Get up close and personal with your food and Chef Marco Fossati during a Chef’s Table evening on Wednesdays at the Four Seasons Biltmore’s Bella Vista restaurant. | Credit: Paul Wellman

A parmesan wheel is an impressive hunk of formaggio, pretty much four feet in diameter, two feet tall — a Mack truck tire worth of cheese. Striking all by its mighty self, the wheel is really something to see when hollowed out and turned into a mixing bowl of sorts for your supper. But that’s the kind of treat in store for you if you head to Bella Vista at the Four Seasons Biltmore for a Wednesday Chef’s Table.

It’s almost like an extension of Restaurant Week, a rare chance to sample fine dining at a reduced rate ($45 per person). The menu kicks off with a choice of two first courses, proceeds to a pasta dish — perhaps a Gnocchetti “Cacio de Pepe” that gets prepared tableside in that giant parmesan wheel and finished with extravagant summer truffle — and then a dessert, which some weeks will be a sampler.

Forget any ideas you have about hotel restaurants seeming impersonal and interchangeable. The Four Seasons head chef Marco Fossati sees these intimate evenings as a chance to connect. “There’s nothing more beautiful than having a conversation with a guest,” he explained. And then he animatedly — he’s a delightfully physical talker — tells of giving guests advice as to how to keep their home risottos from sticking. “Sure there’s Instagram and Facebook; you can’t discount that,” he said. “But human contact is more important.”

Four Seasons Biltmore chef Marco Fossati

Of course, the dishes Fossati and his team prepare are as Instagram-sexy as any you might find. A recent first course, abalone tartare, came adorned with spring radish so tiny and cut so thin they looked like pink flowers blooming amid the shellfish. But these dishes aren’t just good lookers — that abalone was spiked with more onion than you might expect, playing off the mollusk’s chewiness.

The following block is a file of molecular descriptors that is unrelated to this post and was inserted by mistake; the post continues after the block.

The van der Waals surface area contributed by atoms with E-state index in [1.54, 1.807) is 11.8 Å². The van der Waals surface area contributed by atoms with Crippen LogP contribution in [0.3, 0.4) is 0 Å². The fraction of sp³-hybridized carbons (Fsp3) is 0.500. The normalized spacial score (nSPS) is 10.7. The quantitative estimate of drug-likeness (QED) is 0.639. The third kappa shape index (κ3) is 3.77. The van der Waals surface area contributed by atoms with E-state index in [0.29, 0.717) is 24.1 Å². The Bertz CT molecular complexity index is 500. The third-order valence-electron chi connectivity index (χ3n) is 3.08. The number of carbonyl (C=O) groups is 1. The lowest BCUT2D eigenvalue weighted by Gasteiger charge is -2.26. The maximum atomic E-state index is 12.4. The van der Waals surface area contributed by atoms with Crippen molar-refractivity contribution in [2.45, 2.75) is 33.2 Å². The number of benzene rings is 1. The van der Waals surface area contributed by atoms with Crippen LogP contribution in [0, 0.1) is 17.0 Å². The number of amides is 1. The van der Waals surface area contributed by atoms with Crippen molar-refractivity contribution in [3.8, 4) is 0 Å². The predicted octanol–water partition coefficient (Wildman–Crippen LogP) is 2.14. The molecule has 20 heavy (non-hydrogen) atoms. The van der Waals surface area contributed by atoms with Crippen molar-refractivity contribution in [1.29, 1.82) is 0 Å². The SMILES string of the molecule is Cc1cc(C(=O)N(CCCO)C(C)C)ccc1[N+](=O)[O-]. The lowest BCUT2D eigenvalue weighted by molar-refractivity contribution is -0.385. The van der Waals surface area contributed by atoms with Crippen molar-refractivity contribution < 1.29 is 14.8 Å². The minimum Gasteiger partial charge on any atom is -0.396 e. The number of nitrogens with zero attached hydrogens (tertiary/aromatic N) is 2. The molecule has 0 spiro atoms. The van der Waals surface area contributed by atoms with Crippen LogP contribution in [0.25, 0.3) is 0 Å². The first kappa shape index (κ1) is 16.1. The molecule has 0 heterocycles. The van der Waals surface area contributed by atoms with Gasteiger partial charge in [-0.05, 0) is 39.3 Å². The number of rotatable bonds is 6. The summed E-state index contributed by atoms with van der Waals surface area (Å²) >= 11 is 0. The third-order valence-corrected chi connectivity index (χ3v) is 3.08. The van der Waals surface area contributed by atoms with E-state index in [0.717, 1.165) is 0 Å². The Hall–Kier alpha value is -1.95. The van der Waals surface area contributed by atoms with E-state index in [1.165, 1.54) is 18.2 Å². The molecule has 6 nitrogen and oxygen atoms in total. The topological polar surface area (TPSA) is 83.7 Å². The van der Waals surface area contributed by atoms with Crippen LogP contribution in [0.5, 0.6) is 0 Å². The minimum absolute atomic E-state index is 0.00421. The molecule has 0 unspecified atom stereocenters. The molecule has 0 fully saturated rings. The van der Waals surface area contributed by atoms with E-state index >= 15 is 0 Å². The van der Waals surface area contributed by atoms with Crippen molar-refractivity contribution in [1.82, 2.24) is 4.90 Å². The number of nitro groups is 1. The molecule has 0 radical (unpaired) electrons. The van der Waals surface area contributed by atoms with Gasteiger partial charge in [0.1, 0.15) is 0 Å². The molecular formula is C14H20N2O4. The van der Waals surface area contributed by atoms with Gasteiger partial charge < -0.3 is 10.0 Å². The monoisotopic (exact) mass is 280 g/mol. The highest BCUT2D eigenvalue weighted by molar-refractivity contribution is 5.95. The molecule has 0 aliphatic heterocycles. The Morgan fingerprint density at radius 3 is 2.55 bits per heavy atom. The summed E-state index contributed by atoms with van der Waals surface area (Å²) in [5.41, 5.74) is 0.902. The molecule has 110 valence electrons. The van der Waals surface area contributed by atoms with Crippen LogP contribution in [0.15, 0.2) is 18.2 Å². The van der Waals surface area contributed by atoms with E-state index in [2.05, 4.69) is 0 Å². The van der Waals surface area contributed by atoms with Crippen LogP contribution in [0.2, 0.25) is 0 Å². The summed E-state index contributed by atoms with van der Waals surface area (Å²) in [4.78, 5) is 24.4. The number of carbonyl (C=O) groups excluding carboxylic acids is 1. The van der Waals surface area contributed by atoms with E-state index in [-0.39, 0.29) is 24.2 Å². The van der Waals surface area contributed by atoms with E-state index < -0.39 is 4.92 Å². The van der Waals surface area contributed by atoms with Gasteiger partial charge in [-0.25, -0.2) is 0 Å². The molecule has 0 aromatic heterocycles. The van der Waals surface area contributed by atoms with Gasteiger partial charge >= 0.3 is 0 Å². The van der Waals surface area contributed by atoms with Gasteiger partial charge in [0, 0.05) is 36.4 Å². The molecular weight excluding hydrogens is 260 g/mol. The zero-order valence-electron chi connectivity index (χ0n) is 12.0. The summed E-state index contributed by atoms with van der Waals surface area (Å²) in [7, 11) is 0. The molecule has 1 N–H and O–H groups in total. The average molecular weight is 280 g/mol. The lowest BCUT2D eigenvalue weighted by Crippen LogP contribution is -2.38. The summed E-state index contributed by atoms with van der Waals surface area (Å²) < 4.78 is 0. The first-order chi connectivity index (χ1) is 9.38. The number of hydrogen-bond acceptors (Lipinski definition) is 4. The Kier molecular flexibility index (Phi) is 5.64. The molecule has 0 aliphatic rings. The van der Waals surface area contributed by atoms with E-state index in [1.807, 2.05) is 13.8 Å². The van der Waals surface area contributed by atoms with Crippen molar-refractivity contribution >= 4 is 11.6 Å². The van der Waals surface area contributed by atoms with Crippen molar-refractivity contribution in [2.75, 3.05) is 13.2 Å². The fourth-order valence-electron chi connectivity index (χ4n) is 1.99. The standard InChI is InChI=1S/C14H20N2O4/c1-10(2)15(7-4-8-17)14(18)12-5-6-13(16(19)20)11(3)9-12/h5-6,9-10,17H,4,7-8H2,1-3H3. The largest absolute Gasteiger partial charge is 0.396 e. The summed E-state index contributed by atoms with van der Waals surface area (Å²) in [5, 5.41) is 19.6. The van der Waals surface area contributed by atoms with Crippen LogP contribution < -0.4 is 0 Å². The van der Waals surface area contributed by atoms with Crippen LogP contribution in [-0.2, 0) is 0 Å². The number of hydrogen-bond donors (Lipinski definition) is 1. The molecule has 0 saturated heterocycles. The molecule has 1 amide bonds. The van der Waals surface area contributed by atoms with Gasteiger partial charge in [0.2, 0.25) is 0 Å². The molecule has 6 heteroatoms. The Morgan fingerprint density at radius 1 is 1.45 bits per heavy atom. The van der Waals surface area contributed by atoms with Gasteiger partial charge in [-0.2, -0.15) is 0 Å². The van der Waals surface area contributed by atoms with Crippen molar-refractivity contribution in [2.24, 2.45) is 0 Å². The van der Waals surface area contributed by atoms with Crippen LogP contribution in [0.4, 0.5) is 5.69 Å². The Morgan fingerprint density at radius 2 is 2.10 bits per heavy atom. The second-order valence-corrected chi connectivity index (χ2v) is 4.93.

“It’s an opportunity for us to test more product and get feedback directly from our customers,” said Fossati. “The more people learn and have fun, the more we’re doing the right things.” Plus there’s a side benefit to the intimate give-and-take. “Employees love it too,” explained the chef. “They can talk and learn more skills.”

The chef’s table showcases seasonal fare, but Fossati is quick to clarify that means something different in Santa Barbara, where the growing season is long. “For 10 to 12 months, you have beetroot, you have kohlrabi,” he said. “Seasonality is different here.” And availability and quality can change from year to year, especially for seafood. “I keep hoping to get a chart for fish, but every month it changes completely,” he explained. “My first year here, the local halibut were more moist; this year, not as much. I want to be sure I can keep up consistency.”

Fortunately, his talented team likes to experiment, so they can keep rolling with whatever growers or fisherpeople provide. Sometimes that might not be local, even; currently he’s excited about grano arso wheat to make pasta. That’s burnt whole wheat flour, a product of cucina povera (“poor cooking”) from Italy’s Puglia region. “You might think it will be bitter,” he said. “But it’s a nutty, sweet flavor with a hint of coffee.” It’s the perfect counterpoint to dishes as different as one that features morels and sweet garlic cream or one with sea urchin and clams.

And it’s always hard to argue with the bella vista at Bella Vista, as Fossati pointed over the patio across to Butterfly Beach and the glimmering Pacific. “This is not normal,” he deadpanned. “What you would have to pay to see at the zoo or Sea World you get for free here, the dolphins and seals.” And a heck of a meal deal.

4•1•1 | The Chef’s Table is on Wednesdays at Bella Vista in the Four Seasons Resort The Biltmore Santa Barbara (1260 Channel Dr.). Call (805) 969-2261 or see


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